Two of the Agency cases retrieved this quarter involved claims of vicarious liability whereby the plaintiffs sought to hold real estate brokerages liable for damages caused by its associated real estate representatives. In the first case, the real estate brokerage was not liable for the actions of a former real estate representatives because they had opened their own real estate company and the brokerage held no management role or ownership interests. In the second case, the real estate company’s motion to dismiss the claim of vicarious liability was denied, with the court finding it reasonable to infer that the real estate licensee was acting on behalf of the real estate company.
1. Patel v. Sunvest Realty Corp., No. N18C-01-185 AML, 2018 WL 4961392 (Del. Oct. 15, 2018)
Real estate franchisee’s motion to dismiss claims of vicarious liability denied because questions of fact existed as to a finding of liability.
Investors alleged that real estate broker embezzled funds entrusted to him for the purpose of investing in real property. The allegations arose when Broker defaulted on the investors’ promissory notes and filed for bankruptcy. Broker “employed by”1 a franchisee of real estate company for the majority of these investments but was no longer working with the company when the investors discovered Broker had not been investing their money in real property as agreed. Investors brought claims of vicarious liability; common law negligence; negligent hiring, retention, and supervision; breach of contract; and fraud against the franchisee and franchisor.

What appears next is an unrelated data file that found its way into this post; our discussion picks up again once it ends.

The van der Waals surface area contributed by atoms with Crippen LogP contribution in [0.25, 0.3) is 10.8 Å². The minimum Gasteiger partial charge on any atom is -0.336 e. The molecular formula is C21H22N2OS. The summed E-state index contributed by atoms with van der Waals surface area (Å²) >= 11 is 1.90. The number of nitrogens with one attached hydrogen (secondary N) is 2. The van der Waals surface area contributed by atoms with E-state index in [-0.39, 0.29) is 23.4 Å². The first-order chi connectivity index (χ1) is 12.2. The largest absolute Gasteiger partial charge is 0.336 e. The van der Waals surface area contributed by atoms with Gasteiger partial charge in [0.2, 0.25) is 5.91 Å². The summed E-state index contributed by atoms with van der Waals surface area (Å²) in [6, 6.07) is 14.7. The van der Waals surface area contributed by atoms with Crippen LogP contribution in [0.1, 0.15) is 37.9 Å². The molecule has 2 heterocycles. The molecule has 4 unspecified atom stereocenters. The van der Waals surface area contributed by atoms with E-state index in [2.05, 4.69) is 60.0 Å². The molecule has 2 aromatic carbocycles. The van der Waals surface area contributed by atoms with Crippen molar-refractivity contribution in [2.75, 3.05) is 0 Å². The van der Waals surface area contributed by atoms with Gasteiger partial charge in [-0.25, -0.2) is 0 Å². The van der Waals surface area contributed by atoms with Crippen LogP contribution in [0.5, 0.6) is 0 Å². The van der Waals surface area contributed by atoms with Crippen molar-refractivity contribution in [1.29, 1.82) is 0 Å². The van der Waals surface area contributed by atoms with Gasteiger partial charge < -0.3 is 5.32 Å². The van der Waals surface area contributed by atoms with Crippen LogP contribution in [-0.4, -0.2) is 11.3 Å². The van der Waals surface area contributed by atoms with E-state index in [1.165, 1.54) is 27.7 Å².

Regarding vicarious liability, the court concluded that it was reasonable to infer that Broker was the employee or representative of defendant real estate company. The defendant Broker acted as a real estate broker, in accordance with the company’s regular business, and Broker worked out of the company’s office, where the investors signed the promissory notes. Because Broker worked at the company as a real estate broker, and the complaint’s allegations permitted a reasonable inference that Broker’s fraud occurred within the scope of his employment, the court held that the complaint adequately pled the company’s vicarious liability for broker’s conduct. Defendant real estate company’s motions to dismiss were denied.
2. White v. Miller, No. M2018-00381-COA-R3-CV, 2018 WL 4847109 (Tenn. Ct. App. Oct. 5, 2018)
Sellers entered into an agreement with Broker for the exclusive right to sell their property. The Broker appointed a licensed real estate agent to act as the designated agent for Sellers. The agreement provided for a commission based on the total sales price and further stated that Sellers consented to Broker receiving compensation from both parties in the event that the buyers property also sold. Upon sales of both properties, commission was received from both parties.